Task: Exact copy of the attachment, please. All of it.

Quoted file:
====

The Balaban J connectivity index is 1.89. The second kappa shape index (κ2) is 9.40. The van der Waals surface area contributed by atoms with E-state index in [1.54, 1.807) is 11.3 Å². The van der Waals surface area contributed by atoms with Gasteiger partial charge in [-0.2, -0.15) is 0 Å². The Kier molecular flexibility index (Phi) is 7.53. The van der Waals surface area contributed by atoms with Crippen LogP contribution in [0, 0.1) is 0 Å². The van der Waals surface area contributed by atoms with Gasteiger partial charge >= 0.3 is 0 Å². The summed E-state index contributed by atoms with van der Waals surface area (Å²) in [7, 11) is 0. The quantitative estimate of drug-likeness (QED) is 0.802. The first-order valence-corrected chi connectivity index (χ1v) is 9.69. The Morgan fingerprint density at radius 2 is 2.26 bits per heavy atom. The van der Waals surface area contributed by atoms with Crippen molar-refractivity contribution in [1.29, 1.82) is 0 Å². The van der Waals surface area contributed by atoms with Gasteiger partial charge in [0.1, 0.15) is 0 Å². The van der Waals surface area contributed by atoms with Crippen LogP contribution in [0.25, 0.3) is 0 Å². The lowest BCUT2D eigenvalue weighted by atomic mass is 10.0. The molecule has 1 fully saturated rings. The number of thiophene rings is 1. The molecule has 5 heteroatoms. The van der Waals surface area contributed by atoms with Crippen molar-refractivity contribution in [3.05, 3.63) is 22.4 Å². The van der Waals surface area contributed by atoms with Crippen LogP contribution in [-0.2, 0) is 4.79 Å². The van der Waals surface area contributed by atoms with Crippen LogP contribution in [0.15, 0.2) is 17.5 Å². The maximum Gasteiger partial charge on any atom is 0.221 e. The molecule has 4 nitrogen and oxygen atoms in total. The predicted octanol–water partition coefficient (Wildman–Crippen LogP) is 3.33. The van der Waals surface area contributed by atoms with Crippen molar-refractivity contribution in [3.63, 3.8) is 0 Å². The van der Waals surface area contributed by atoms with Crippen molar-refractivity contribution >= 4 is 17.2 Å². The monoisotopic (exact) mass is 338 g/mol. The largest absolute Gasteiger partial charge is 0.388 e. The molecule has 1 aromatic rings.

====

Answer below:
The Balaban J connectivity index is 1.89. The second kappa shape index (κ2) is 9.40. The van der Waals surface area contributed by atoms with E-state index in [1.54, 1.807) is 11.3 Å². The van der Waals surface area contributed by atoms with Gasteiger partial charge in [-0.2, -0.15) is 0 Å². The Kier molecular flexibility index (Phi) is 7.53. The van der Waals surface area contributed by atoms with Crippen LogP contribution in [0, 0.1) is 0 Å². The van der Waals surface area contributed by atoms with Gasteiger partial charge >= 0.3 is 0 Å². The summed E-state index contributed by atoms with van der Waals surface area (Å²) in [7, 11) is 0. The quantitative estimate of drug-likeness (QED) is 0.802. The first-order valence-corrected chi connectivity index (χ1v) is 9.69. The Morgan fingerprint density at radius 2 is 2.26 bits per heavy atom. The van der Waals surface area contributed by atoms with Crippen molar-refractivity contribution in [1.29, 1.82) is 0 Å². The van der Waals surface area contributed by atoms with Gasteiger partial charge in [0.1, 0.15) is 0 Å². The van der Waals surface area contributed by atoms with Crippen LogP contribution in [0.25, 0.3) is 0 Å². The lowest BCUT2D eigenvalue weighted by atomic mass is 10.0. The molecule has 1 fully saturated rings. The number of thiophene rings is 1. The molecule has 5 heteroatoms. The van der Waals surface area contributed by atoms with Crippen molar-refractivity contribution in [3.05, 3.63) is 22.4 Å². The van der Waals surface area contributed by atoms with Crippen LogP contribution in [-0.2, 0) is 4.79 Å². The van der Waals surface area contributed by atoms with Crippen LogP contribution in [0.15, 0.2) is 17.5 Å². The maximum Gasteiger partial charge on any atom is 0.221 e. The molecule has 4 nitrogen and oxygen atoms in total. The predicted octanol–water partition coefficient (Wildman–Crippen LogP) is 3.33. The van der Waals surface area contributed by atoms with Crippen molar-refractivity contribution in [3.63, 3.8) is 0 Å². The van der Waals surface area contributed by atoms with Crippen molar-refractivity contribution >= 4 is 17.2 Å². The monoisotopic (exact) mass is 338 g/mol. The largest absolute Gasteiger partial charge is 0.388 e. The molecule has 1 aromatic rings.